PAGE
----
On the day the Barack Obama received his Nobel Prize in Oslo, one of the runner-up Peace Prize nominees, Western Sahara independence activist Aminatou Haidar, was on the 25th day of a hunger-strike at an airport in Lanzarote, Spain. On Dec. 10, leaders from around the world received a hand-signed letter from Haidar, asking for their urgent support. In the letter, Haidar, who is protesting her unlawful deportation to Spain after she refused to acknowledge Moroccan sovereignty over Western Sahara says, “my spirit remains strong but I feel my physical strength is fading fast.” She is now unable to stand and a doctor who examined her this week listed her symptoms as anemia, muscular atrophy and gastric hemorrhaging.
Haidar, 43, demands to return to Western Sahara, a former Spanish colony, without having to acknowledge Moroccan sovereignty over the territory. At an airport press conference on Human Rights Day, she charged that the Spanish government is holding her “illegally” and “has not done enough” to unblock a diplomatic impasse with Morocco over her case.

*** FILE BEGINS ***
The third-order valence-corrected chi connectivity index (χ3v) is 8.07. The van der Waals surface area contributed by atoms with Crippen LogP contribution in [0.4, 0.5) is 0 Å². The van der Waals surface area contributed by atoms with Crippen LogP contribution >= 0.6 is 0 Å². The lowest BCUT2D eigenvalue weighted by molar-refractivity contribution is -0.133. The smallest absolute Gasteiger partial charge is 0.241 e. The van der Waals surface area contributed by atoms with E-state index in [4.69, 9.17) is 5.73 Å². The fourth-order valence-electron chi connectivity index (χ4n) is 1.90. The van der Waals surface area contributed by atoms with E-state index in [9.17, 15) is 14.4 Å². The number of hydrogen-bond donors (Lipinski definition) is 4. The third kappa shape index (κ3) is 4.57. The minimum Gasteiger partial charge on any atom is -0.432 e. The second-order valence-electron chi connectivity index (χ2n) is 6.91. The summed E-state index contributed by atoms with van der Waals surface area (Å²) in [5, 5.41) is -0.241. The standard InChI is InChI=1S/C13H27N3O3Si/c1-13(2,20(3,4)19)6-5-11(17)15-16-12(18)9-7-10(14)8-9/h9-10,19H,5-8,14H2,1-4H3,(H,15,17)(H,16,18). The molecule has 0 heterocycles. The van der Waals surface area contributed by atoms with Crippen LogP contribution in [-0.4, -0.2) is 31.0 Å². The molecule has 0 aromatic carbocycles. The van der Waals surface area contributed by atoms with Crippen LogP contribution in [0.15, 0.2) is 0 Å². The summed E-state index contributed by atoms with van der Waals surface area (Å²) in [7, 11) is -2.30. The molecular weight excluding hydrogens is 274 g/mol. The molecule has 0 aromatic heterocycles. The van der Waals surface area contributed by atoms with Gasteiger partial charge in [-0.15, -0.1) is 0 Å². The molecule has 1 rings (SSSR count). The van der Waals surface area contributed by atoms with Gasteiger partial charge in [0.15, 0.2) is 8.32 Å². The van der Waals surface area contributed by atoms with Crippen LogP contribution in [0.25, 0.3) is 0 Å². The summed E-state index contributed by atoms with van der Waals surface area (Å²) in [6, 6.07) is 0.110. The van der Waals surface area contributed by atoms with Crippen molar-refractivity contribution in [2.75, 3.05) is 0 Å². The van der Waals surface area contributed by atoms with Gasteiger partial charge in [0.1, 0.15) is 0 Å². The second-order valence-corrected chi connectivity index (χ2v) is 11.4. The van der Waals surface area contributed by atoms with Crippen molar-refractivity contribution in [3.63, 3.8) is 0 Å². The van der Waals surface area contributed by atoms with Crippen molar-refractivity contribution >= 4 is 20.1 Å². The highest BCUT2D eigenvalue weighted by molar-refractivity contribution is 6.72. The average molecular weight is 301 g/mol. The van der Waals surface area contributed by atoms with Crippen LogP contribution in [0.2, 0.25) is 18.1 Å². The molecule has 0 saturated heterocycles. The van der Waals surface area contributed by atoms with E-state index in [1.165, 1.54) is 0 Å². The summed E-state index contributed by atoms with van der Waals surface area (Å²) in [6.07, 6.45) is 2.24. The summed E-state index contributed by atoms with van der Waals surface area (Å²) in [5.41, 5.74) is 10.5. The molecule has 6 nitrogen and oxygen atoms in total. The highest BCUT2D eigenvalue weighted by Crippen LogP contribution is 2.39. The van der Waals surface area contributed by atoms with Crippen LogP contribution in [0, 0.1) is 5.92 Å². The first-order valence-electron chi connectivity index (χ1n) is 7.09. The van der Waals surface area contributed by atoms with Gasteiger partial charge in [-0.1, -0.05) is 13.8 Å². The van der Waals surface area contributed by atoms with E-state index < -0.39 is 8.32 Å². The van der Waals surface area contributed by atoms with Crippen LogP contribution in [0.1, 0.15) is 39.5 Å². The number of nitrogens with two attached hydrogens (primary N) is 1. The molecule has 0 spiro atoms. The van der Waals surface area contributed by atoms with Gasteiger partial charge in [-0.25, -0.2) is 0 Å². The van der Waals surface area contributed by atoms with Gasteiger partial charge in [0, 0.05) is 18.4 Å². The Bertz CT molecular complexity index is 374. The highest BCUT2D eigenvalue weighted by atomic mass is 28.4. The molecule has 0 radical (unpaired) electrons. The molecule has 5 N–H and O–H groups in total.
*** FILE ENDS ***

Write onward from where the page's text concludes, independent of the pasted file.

“My demand is to return to Western Sahara, to hug my children and to live with them and my mother, but in dignity,” Haidar said in a statement read by a supporter at the start of the press conference, which was nationally televised in Spain. Haidar, seated in a wheelchair, then told reporters that she wants to return to Western Sahara, “with or without a passport, alive or dead.”
She arrived at the airport on Lanzarote, in the Canary Islands, on Nov. 14, shortly after Moroccan authorities took her passport and refused her entry at El Aaiun airport in Western Sahara. She began her hunger strike two days later. Since then, Madrid has offered her Spanish citizenship or political asylum, but she declined.
In the letter, Haider makes it clear that she is asking support not just for herself but for all the Saharawi people who, for the past 34 years have been forced to live either under an illegal occupation in Western Sahara or desolate refugee camps in the Algerian desert. (Afrik.com, CNN, Dec. 10)